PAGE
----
Orli Zigler, Ayla Williams, and Naftali Tilove having a conversation.
Orli Zigler, Ayla Williams, and Naftali Tilove having a conversation.
Photo by Dani Glickman

“Do I Look Ok?” and the Meaning Behind Those Words

Teenagers’ obsession with outer appearance is usually dismissed as ‘shallow’ or ‘surface level,’ especially in the instances of girls and their relationship with beauty. This fixation is common with most teenagers, but not only in the sense of caring about the outside. 

 

After the awkward years of middle school, getting used to how people change through puberty, teenagers spend time learning to feel comfortable with their outer appearance and making it match who they are on the inside. As a result, this can lead to excessive time being spent on self-care and outer appearance. 

 

“It just kind of boosts my confidence,” HBHA senior Rose Wasserman says in an interview. 

 

Wasserman says that the time she spends on herself is time well spent. It not only helps her confidence throughout the day but can help her stress and bring her mindfulness in what she is getting ready for. 

 

Wasserman discusses how as a girl, physical appearance can mean a lot and come with a lot of pressure on how to look or dress. Wasserman describes how she combats that pressure by saying, “I can’t change what I want to change about myself.” She illustrates that taking time for herself helps her have a good day and stay positive. 

 

Simultaneously, it is almost impossible not to feel pressure to look a certain way. 

 

In an interview with HBHA freshman Ruby Sokol, she describes this feeling. She explains how it is an unpleasant sensation to walk into school or any public place and to feel bad about yourself and what you are wearing. 

 

Sokol says, “You will see other people around you, that their outfit looks cuter than yours, and then you’re like, ‘Oh why didn’t I actually pay attention to what I’m wearing?’”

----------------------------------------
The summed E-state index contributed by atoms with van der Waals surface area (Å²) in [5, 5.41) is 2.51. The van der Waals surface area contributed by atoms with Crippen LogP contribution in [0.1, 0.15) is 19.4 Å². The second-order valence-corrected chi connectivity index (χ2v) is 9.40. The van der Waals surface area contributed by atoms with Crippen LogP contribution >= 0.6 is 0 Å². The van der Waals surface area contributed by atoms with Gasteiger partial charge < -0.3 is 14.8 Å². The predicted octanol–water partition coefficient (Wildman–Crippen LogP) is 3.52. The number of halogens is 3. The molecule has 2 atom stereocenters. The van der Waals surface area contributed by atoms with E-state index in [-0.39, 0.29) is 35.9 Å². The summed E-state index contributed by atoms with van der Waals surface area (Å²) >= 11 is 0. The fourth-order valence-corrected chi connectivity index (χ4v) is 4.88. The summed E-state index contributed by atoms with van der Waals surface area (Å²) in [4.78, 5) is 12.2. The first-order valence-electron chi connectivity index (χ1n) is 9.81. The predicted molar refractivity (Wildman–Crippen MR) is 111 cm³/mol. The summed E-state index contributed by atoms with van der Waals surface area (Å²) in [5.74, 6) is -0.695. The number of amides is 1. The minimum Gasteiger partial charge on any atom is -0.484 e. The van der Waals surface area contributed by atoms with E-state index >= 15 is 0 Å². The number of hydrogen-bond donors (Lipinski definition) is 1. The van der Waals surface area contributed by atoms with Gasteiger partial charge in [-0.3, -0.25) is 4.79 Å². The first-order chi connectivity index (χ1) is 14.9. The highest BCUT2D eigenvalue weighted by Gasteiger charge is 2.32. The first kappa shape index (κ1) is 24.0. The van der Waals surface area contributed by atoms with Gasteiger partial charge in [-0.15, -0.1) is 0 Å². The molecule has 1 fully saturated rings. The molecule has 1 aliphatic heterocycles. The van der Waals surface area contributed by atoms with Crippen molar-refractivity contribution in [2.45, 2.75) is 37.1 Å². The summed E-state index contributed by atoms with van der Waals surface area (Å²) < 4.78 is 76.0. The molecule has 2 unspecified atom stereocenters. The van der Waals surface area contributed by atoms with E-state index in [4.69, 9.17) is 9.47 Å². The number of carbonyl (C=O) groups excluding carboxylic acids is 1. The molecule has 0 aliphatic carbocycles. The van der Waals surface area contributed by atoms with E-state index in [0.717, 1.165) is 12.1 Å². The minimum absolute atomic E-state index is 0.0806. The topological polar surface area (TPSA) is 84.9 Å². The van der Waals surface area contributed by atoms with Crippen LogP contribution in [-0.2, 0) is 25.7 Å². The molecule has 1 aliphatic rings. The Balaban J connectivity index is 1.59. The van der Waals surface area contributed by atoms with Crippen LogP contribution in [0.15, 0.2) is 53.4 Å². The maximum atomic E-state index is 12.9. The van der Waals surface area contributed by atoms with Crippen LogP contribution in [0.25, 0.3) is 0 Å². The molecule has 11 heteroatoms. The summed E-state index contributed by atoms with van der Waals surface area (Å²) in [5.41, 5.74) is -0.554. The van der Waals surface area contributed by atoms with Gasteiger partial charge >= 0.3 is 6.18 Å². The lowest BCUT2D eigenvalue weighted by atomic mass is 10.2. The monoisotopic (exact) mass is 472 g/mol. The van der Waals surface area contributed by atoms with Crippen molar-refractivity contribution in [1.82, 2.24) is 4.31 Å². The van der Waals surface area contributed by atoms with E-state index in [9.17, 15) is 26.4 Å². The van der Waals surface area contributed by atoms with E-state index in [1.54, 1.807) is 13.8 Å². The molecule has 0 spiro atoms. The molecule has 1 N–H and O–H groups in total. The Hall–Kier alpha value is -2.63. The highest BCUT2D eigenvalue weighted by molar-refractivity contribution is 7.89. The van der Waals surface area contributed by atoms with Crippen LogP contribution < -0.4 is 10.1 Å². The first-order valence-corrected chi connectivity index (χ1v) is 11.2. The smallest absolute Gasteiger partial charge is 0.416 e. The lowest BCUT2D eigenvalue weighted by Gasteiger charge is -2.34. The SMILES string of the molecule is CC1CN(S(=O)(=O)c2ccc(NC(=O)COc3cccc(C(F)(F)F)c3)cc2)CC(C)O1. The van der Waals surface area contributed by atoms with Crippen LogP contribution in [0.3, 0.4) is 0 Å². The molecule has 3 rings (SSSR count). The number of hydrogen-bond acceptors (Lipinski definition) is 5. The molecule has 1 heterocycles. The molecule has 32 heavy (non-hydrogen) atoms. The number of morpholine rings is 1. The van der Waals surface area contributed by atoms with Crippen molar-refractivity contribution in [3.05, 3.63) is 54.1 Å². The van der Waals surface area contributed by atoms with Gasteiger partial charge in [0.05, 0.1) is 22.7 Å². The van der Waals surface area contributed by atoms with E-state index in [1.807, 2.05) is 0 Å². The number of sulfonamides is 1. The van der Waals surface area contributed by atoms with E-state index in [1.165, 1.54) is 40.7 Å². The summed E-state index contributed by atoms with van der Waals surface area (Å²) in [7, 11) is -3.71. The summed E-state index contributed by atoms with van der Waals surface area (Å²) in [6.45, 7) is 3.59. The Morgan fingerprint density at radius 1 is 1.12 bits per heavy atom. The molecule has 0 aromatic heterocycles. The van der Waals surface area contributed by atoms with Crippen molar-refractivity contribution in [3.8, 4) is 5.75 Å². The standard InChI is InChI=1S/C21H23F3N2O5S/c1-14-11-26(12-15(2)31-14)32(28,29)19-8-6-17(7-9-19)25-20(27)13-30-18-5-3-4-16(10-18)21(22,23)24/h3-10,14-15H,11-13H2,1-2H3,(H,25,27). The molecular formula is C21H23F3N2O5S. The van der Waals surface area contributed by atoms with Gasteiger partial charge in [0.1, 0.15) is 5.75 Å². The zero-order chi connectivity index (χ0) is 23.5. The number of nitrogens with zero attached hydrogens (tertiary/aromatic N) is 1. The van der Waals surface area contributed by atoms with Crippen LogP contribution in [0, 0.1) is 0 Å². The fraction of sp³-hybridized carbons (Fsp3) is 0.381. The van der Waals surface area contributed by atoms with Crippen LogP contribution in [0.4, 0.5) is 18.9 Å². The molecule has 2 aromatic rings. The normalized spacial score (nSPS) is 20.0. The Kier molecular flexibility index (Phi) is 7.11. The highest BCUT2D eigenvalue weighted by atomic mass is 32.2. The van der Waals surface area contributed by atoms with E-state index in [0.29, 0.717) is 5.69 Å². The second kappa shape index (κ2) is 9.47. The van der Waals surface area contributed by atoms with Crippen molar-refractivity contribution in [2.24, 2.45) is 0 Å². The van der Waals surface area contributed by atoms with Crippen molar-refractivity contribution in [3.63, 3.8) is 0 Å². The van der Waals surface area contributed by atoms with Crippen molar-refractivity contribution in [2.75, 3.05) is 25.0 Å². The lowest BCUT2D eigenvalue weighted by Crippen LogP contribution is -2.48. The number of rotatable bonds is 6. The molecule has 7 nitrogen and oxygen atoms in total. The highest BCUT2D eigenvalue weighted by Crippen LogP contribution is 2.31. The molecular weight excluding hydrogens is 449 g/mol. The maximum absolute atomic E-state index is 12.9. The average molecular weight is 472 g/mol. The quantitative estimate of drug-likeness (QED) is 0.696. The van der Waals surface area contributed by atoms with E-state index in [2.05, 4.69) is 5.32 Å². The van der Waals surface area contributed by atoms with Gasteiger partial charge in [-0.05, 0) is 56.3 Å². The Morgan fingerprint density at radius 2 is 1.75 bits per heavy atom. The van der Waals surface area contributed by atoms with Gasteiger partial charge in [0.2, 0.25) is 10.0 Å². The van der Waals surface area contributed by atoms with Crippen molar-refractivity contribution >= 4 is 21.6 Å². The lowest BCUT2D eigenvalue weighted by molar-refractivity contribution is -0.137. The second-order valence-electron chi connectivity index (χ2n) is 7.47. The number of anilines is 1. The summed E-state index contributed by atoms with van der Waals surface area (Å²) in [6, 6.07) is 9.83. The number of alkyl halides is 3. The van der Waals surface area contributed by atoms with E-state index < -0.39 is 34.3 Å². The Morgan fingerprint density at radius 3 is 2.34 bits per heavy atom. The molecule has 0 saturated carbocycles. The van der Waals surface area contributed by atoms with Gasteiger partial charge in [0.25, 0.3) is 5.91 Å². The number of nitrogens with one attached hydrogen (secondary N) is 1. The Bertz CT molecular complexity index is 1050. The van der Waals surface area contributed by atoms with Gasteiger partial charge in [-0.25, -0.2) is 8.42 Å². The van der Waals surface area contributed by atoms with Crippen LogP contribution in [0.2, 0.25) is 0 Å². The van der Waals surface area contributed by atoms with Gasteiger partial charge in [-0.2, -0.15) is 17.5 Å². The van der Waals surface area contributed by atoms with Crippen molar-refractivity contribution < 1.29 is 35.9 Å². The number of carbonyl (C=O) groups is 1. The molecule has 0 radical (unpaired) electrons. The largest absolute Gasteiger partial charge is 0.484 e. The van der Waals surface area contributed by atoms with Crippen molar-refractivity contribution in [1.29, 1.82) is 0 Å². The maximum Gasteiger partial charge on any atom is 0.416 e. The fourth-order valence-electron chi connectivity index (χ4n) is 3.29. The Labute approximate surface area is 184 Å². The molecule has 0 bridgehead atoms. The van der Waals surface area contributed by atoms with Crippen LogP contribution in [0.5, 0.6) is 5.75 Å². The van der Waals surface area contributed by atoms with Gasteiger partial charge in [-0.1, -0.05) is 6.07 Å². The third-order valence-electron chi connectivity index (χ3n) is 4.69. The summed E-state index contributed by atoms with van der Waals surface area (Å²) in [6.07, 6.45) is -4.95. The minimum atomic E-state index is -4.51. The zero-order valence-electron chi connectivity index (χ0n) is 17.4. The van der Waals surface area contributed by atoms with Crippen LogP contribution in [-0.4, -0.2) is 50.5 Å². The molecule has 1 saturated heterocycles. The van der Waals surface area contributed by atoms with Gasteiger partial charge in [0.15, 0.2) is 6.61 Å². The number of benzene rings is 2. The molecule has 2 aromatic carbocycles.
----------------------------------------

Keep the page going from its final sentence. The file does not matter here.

Although this feeling can morph completely as time goes on, Sokol does indulge in the insecurities that came with middle school. Sokol illustrates how her confidence within herself has changed as she has gotten older, but also how this is an experience that many middle schoolers experience. Sokol says, “You just feel bad about yourself because it’s not what you might consider skinny or pretty,” describing the pressures she felt during this time. 

 

Ruby Sokol looking in the mirror fixing her hair. (Photo by Dani Glickman)

 

Similar to Sokol, when asked, Wasserman talks about the changes in her self-care as she has gotten older. Wasserman discusses when she was in middle school, she would either spend no time on herself at all, or freak out and spend too much time getting ready. Wasserman learned, “It’s important to take that time because it’s my personal time too.” 

 

In contrast, when asked if his appearance affects his confidence, HBHA freshman Eli Solomon answers, “I mean, not really.” Solomon explains that he only takes time on himself so he does not “look like an idiot.” Additionally, this does not affect how he feels throughout the day. Solomon says that if he were to not spend this time on himself he would not care unless someone were to comment on his appearance. 

 

For some, time spent picking out clothes or getting ready for the day does not simply just have shallow motives, but these actions can have positive and negative impacts throughout the day. Although for others this is not the case, proven by Solomon. In addition, despite this time occasionally being driven by certain societal pressures, that is not always the case.

 

In an interview with HBHA freshman Eliezer Rich, he talks about how he feels when he spends time on himself. “I just do it for myself,” says Rich, “I just somewhat feel a little better when I look good,” he elaborates.

 

Orli Zigler applying lip balm using her phone as a mirror in class. (Photo by Dani Glickman)

 

When asked to compare how Rich feels when he spends time in the morning getting ready verses not, Rich discusses how in a way he feels more confident when he does spend this time. Additionally Rich says, “If I don’t spend time on myself then I don’t care about myself, I don’t feel like I tried.”

 

Whether it be staring in the mirror, picking out an outfit, doing hair, or putting on makeup, all of these everyday tasks are not always just surface-level. Spending time doing something to help yourself feel more comfortable in your own body is not ‘shallow’ or a waste of time. Feeling good on the outside can help with inner confidence, just as inner confidence can help people feel comfortable with their outer appearance. 

 

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About the Contributor
Dani Glickman, Writer
Dani Glickman is a freshman, and she is a cub reporter for the RampageWired. She plays volleyball, basketball, soccer, and cross country for HBHA, and she is looking forward to taking pictures of those sports for RampageWired. Additionally, she is excited to write articles about topics that interest her.